Dobermans need to have their ears “posted” (or braced) into position in the weeks and months after surgery to ensure that as the cartilage naturally thickens and hardens with age, the ears will stand in the correct upright position. This typically requires the ear posts (often call “ear wraps”) to be changed every 3 to 7 days until the ears reliably stand on their own.

This can be somewhat of an involved process and while many owners will decide to do the ear posting themselves, others want their veterinarian to do it. There seemed to be a broad range of costs here in the quotes we received. Two vets we spoke to included unlimited postings with the price of the procedure while two others advised they don’t do postings at all at their offices and it’s completely on the owners to do themselves. All other veterinarians either charged for all posting changes or included a few for free and then charged for additional postings.

Length of the Crop

Most veterinarians will charge the same amount for a Doberman ear cropping, regardless of the style (or length) of the crop chosen. Only one out of the eleven veterinarians we contacted, Powell Veterinary Service, Inc, quoted a different price based on the length of the crop. At this one vet, we were quoted an additional $100 if we wanted the long, show crop.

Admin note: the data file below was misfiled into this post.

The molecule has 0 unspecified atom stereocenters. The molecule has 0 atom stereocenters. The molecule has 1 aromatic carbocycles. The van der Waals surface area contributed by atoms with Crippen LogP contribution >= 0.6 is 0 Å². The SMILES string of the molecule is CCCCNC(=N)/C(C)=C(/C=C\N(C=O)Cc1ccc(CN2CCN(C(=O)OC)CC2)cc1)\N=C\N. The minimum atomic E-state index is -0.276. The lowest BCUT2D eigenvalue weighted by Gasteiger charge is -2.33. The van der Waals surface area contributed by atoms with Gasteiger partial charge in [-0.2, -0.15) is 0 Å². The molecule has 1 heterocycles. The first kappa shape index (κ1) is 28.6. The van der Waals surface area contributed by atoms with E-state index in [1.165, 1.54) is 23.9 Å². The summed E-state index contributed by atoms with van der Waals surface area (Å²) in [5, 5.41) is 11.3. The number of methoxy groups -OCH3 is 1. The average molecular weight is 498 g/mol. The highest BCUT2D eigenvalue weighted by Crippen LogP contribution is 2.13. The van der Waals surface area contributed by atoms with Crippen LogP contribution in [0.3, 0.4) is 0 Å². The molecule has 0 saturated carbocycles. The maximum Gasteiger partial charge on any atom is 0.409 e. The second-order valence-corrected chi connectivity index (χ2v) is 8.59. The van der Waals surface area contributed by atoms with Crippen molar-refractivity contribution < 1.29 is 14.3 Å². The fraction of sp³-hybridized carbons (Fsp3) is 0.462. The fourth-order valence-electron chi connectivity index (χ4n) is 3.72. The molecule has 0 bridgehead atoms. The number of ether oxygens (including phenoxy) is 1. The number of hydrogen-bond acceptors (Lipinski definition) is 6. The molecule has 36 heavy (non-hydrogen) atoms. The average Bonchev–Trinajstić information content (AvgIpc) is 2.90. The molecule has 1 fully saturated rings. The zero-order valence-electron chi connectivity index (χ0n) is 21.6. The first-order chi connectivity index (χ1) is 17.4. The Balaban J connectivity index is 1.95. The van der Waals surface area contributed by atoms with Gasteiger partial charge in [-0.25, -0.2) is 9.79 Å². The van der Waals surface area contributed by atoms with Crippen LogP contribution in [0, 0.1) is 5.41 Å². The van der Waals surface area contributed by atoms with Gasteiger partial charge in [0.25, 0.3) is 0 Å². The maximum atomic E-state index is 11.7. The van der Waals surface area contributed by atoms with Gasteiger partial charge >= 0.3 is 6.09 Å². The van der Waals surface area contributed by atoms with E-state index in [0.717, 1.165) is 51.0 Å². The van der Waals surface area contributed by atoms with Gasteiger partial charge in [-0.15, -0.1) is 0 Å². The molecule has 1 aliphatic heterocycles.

This is because it’s generally more difficult to get the ears to stand the longer the ear crop is. The added size and weight of longer cropped ears are what make this more difficult. This means the procedure usually requires a bit of additional skill on the part of the veterinarian. Also, it will require the ears to be posted into position for a longer period of time after the surgery before the ears will naturally stand on their own.

When to Get Your Doberman’s Ears Cropped

The best time to get a Doberman’s ears cropped is between 7 and 9 weeks of age, but it can usually be done as late as 12 weeks of age with good results. Most veterinarians won’t perform an ear cropping procedure on a Doberman older than 12 weeks of age. This is because the dog’s ear cartilage naturally thickens and hardens as they age and an ear crop after 12 weeks of age is less likely to produce standing ears.